Updated: Sep 24, 2020
From naps in the family van to the cry-it-out method, parents do whatever they can to avoid sleep deprivation. Sometimes we just need to commiserate and be reminded that these times won't last.
One of the hardest aspects of parenting is the loss of sleep. When I was pregnant with our first, I told my husband I thought we should practice getting up in the middle of the night so we would be prepared. My husband thought I was a lunatic. We didn’t practice and my husband was right….the on the job training was good enough.
I have had this article toiling around in my head for quite some time but I thought I needed a happy ending before I could write it. The idea is to instill hope- not take what remnant of hope remains from the sleep deprived parent. See, I have three children, spaced two years apart. When I had a newborn, 2 year old and 4 year old, life was rough. When the baby finally started sleeping through the night (at age 1!) the others started waking up...
I used to envision them having a middle of the night pow-wow, gathered around jugs of warm milk in a dimly lit room. The baby would be saying, “Look guys, I have been the one getting them up for months now. I just need a break for tonight, who will take over?”
Reluctantly, the two or four year old would acquiesce and volunteer to wet the bed or have a nightmare. Then they’d come traipsing in to my room to wake me. I truly believe there was probably an entire year that passed where I did not sleep through the night.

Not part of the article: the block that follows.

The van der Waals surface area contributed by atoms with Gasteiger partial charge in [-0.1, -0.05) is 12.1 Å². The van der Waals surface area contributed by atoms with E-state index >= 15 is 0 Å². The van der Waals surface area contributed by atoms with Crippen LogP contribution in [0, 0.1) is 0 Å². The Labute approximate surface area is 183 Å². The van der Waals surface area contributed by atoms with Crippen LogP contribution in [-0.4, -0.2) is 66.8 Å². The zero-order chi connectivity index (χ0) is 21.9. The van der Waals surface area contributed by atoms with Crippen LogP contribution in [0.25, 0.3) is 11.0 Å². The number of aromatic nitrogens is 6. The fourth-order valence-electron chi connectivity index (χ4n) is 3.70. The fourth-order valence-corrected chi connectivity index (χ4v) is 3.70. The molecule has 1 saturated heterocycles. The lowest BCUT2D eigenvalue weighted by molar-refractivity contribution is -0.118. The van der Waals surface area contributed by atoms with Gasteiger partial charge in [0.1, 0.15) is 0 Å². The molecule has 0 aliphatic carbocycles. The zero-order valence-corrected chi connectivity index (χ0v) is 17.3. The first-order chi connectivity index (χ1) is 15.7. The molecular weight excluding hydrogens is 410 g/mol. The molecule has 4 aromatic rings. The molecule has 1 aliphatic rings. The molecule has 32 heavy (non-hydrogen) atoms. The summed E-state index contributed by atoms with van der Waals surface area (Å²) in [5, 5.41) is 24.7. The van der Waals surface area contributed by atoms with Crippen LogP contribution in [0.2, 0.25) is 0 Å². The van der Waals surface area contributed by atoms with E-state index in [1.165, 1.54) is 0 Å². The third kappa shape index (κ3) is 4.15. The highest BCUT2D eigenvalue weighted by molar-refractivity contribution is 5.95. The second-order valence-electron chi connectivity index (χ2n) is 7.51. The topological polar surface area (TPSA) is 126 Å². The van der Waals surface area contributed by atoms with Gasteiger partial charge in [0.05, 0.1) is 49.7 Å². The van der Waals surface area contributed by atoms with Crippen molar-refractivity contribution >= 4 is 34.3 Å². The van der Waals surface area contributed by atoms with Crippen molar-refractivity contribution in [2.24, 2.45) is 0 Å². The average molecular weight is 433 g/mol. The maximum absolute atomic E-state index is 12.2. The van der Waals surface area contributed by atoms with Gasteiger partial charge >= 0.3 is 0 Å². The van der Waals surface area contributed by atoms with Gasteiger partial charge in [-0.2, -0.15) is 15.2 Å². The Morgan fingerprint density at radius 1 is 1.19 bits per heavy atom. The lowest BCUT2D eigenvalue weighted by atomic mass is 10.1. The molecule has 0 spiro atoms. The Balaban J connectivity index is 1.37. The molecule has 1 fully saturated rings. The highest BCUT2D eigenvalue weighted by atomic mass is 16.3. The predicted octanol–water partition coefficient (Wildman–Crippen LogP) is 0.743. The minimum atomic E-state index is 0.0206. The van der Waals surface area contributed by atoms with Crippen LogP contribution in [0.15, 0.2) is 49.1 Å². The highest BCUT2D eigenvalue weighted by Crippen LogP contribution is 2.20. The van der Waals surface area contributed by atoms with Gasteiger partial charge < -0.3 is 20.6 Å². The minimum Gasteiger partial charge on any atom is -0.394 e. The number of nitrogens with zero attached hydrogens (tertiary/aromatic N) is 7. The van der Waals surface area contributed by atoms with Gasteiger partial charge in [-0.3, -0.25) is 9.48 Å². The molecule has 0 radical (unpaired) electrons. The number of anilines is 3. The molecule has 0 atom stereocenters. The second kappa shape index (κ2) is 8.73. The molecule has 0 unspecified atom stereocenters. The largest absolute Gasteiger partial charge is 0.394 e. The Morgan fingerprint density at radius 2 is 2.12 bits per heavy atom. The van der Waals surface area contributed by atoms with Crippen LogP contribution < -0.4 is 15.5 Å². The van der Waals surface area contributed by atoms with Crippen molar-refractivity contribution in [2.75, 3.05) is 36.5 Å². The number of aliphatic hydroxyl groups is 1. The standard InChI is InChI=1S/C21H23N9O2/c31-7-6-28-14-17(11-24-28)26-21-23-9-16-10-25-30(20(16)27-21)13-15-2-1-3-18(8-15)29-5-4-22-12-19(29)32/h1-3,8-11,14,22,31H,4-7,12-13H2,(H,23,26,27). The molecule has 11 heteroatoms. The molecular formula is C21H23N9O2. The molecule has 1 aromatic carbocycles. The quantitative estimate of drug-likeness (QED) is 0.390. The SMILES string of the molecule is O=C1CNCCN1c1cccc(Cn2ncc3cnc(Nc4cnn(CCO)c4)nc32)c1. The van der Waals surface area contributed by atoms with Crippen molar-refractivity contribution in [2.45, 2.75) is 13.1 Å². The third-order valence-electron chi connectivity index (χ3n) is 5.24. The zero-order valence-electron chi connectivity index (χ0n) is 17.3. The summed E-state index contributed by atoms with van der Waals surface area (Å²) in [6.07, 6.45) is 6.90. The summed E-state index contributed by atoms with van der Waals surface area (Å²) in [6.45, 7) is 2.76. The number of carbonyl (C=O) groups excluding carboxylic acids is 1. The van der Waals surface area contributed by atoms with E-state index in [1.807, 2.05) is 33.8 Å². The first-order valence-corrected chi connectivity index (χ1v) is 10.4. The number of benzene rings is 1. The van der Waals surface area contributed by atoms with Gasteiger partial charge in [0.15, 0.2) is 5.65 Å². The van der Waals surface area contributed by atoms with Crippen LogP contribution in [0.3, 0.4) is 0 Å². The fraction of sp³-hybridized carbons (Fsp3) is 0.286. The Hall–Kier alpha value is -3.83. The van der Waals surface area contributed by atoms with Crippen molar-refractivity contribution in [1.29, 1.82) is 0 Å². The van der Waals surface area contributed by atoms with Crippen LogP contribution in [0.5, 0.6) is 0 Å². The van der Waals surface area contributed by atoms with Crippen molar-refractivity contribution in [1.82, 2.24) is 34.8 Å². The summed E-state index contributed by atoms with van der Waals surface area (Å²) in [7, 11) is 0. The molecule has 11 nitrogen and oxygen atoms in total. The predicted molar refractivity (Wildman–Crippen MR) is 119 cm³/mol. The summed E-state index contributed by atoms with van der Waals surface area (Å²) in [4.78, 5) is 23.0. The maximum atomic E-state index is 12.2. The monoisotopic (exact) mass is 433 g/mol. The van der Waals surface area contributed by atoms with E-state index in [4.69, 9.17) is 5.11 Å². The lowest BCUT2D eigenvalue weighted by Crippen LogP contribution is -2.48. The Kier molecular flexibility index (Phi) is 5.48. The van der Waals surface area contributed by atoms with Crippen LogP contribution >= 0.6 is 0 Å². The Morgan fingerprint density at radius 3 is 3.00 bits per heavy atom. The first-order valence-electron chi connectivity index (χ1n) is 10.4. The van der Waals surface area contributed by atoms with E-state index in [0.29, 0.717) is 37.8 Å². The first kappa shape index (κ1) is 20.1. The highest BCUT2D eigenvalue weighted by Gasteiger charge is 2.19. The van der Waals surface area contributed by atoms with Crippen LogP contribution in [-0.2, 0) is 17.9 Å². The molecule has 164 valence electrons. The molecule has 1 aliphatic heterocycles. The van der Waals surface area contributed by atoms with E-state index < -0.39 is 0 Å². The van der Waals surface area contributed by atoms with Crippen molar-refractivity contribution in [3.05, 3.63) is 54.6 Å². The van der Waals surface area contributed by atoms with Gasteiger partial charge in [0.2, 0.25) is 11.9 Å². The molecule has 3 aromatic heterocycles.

This is the other aspect I think many moms deal with too- the kids come to you! If you are nursing of course, it’s a given, but then they continue to do that. It remains a mystery to me. My husband would often comment on how refreshed he felt because everyone finally slept through the night. Meanwhile I was seething but too exhausted to put up a fight. The irony is, too, that if I woke my husband to take care of whomever our middle of the night greeter was, he wasn’t who they wanted and he didn’t “do it” right. Not sure if that was my issue or the kids.
Of course, middle of the night awakenings aren’t the only problems. It’s getting those little people to sleep alone in their cribs or to stay in that brand new corvette toddler bed at the beginning of the night when you have laundry and dishes and more laundry to get done.
In my younger years, I turned to Ferber which is better known as the cry-it-out method. For some children this works swiftly and quickly. My eldest took two nights and he was able to fall asleep on his own. I, on the other hand, was a wreck and still feel guilty about it. My second, would stop me from reading and point to her crib! What child does that? My husband I grew cocky and thought we had mastered something so we decided to have that third, also known as the Never Ever Sleeper. He wouldn’t nap and he certainly wouldn’t sleep at night.
I will admit that I attempted the cry-it-out with him one time and it was awful and I vowed to never do it again. We managed through the first year, driving around town to get him to sleep. We let him sleep in his car seat in our locked garage (with a baby monitor in the van) for much of his first year of life. If we dared attempt a transfer to the crib, the deal was off.
Eventually, we transferred him to a bed and decided on a life of reverse successive approximations. Successive approximations is a method used in work with phobias where the person gets closer and closer to the thing he or she is afraid of. In this reverse instance we started out laying in the bed next to him. The next step was sitting in a chair next to the bed. Then we moved the chair a little closer to the door over time. We now are down to saying goodnight with two “check ins” before he falls asleep. It’s a dream come true.
My children are now 9, 7 and 5 and all sleep through the night almost regularly. Maybe I get woken up one time a week for a nightmare, an occasional just-need-to-see-you visit which, believe it or not, I welcome. I know these times won’t last and it’s nice to be sought out for comfort and to tuck them back into their own beds for a night of sweet dreams.